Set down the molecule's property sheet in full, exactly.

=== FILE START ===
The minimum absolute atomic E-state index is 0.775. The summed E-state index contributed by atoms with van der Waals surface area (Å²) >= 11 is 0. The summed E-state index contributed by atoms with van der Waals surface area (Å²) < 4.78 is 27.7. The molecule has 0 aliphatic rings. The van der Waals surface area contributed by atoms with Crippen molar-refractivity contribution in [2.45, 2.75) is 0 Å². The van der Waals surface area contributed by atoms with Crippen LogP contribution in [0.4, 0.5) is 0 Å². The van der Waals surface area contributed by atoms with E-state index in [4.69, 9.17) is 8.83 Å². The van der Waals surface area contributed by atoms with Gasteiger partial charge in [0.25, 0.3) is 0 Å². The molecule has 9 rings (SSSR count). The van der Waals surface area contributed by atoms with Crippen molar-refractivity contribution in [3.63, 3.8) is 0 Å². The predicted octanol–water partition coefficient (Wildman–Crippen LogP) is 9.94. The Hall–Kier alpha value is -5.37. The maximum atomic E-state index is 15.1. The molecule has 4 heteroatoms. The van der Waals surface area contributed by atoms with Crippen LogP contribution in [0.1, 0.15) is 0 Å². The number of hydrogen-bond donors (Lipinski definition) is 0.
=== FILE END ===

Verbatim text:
The minimum absolute atomic E-state index is 0.775. The summed E-state index contributed by atoms with van der Waals surface area (Å²) >= 11 is 0. The summed E-state index contributed by atoms with van der Waals surface area (Å²) < 4.78 is 27.7. The molecule has 0 aliphatic rings. The van der Waals surface area contributed by atoms with Crippen molar-refractivity contribution in [2.45, 2.75) is 0 Å². The van der Waals surface area contributed by atoms with Crippen LogP contribution in [0.4, 0.5) is 0 Å². The van der Waals surface area contributed by atoms with E-state index in [4.69, 9.17) is 8.83 Å². The van der Waals surface area contributed by atoms with Gasteiger partial charge in [0.25, 0.3) is 0 Å². The molecule has 9 rings (SSSR count). The van der Waals surface area contributed by atoms with Crippen molar-refractivity contribution in [3.63, 3.8) is 0 Å². The predicted octanol–water partition coefficient (Wildman–Crippen LogP) is 9.94. The Hall–Kier alpha value is -5.37. The maximum atomic E-state index is 15.1. The molecule has 4 heteroatoms. The van der Waals surface area contributed by atoms with Crippen LogP contribution in [0.1, 0.15) is 0 Å². The number of hydrogen-bond donors (Lipinski definition) is 0.